FCC Warns LFAs About Rate Regulation

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Washington -- In so many words, the Federal Communications Commission is banning local governments from placing limits on basic tier rates charged by cable operators that are new entrants into the market.

The media regulator said in a public notice released Jan. 16 that local governments likely have no basis to regulate a new provider when incumbents have been broadly deregulated as a result of competition from satellite TV providers and, more recently, local phone companies.

The FCC was vague about the reason for its public notice. It didn't provide even one example of where a local government had stepped in, or threatened to step in, to regulate basic rates of a new video provider, such as Verizon Communications.

"Recently, when new entrant cable operators have proposed to provide cable service in franchise areas served by incumbent cable operators, issues have arisen about regulation by the local franchising authority of the new entrant's basic-cable service rates," the FCC said in the two-page notice. "The purpose of this public notice is to provide guidance to new entrants and LFAs on some of those issues."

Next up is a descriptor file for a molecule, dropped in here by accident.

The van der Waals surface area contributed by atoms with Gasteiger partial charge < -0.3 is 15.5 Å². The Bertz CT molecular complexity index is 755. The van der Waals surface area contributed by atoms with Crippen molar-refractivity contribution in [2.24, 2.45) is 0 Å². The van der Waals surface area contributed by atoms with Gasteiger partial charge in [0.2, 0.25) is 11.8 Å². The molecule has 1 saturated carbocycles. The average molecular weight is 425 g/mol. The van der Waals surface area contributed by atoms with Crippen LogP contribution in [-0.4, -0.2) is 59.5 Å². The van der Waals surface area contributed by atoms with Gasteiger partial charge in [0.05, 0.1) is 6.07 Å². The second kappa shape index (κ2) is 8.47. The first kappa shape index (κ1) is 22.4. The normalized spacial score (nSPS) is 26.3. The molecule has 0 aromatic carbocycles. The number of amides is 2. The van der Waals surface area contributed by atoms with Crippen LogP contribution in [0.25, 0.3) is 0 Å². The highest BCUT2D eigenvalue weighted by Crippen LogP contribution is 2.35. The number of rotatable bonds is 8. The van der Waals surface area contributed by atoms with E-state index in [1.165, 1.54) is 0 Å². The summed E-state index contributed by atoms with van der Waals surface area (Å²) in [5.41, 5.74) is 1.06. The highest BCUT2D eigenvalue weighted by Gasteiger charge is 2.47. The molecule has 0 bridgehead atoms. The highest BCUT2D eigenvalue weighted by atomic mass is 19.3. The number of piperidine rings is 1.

It's not clear to what extent the FCC's warning covers AT&T, which claims that it is not legally a cable operator when providing its U-verse video service based on Internet Protocol standards.

In March 31, 1999, the FCC lost authority to regulate cable rates above the basic tier. Deregulation of the basic tier requires a showing by a cable operator to the FCC that enough competition exists to eliminate regulation.

Typically, deregulation is legally met when satellite TV providers have 15% market share or when local phone companies provide video over their own facilities, without regard to market share. The FCC has found "effective competition" exists in hundreds, if not thousands, of communities.

The basic tier consists of local TV signals, usually public, educational and governmental channels and any cable programming service that the cable operator elects to include.